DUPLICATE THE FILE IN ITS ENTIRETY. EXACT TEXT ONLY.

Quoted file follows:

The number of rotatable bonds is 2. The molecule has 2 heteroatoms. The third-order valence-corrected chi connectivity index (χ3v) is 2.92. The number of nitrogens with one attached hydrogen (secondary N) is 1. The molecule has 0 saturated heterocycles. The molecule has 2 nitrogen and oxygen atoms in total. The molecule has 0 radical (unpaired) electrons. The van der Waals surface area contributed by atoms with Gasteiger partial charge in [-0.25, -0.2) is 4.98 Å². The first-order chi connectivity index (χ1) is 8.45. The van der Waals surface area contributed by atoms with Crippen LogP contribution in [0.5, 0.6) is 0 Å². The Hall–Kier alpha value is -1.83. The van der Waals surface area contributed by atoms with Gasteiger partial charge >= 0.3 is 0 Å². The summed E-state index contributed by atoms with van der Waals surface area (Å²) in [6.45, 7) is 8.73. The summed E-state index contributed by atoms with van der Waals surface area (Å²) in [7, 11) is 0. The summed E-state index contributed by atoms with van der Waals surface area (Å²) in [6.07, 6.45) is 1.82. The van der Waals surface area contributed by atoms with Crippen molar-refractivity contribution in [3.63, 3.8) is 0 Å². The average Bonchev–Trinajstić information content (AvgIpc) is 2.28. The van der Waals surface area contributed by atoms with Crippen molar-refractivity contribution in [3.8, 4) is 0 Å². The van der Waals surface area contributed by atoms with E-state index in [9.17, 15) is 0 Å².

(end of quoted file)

The number of rotatable bonds is 2. The molecule has 2 heteroatoms. The third-order valence-corrected chi connectivity index (χ3v) is 2.92. The number of nitrogens with one attached hydrogen (secondary N) is 1. The molecule has 0 saturated heterocycles. The molecule has 2 nitrogen and oxygen atoms in total. The molecule has 0 radical (unpaired) electrons. The van der Waals surface area contributed by atoms with Gasteiger partial charge in [-0.25, -0.2) is 4.98 Å². The first-order chi connectivity index (χ1) is 8.45. The van der Waals surface area contributed by atoms with Crippen LogP contribution in [0.5, 0.6) is 0 Å². The Hall–Kier alpha value is -1.83. The van der Waals surface area contributed by atoms with Gasteiger partial charge >= 0.3 is 0 Å². The summed E-state index contributed by atoms with van der Waals surface area (Å²) in [6.45, 7) is 8.73. The summed E-state index contributed by atoms with van der Waals surface area (Å²) in [7, 11) is 0. The summed E-state index contributed by atoms with van der Waals surface area (Å²) in [6.07, 6.45) is 1.82. The van der Waals surface area contributed by atoms with Crippen molar-refractivity contribution in [3.63, 3.8) is 0 Å². The average Bonchev–Trinajstić information content (AvgIpc) is 2.28. The van der Waals surface area contributed by atoms with Crippen molar-refractivity contribution in [3.8, 4) is 0 Å². The van der Waals surface area contributed by atoms with E-state index in [9.17, 15) is 0 Å².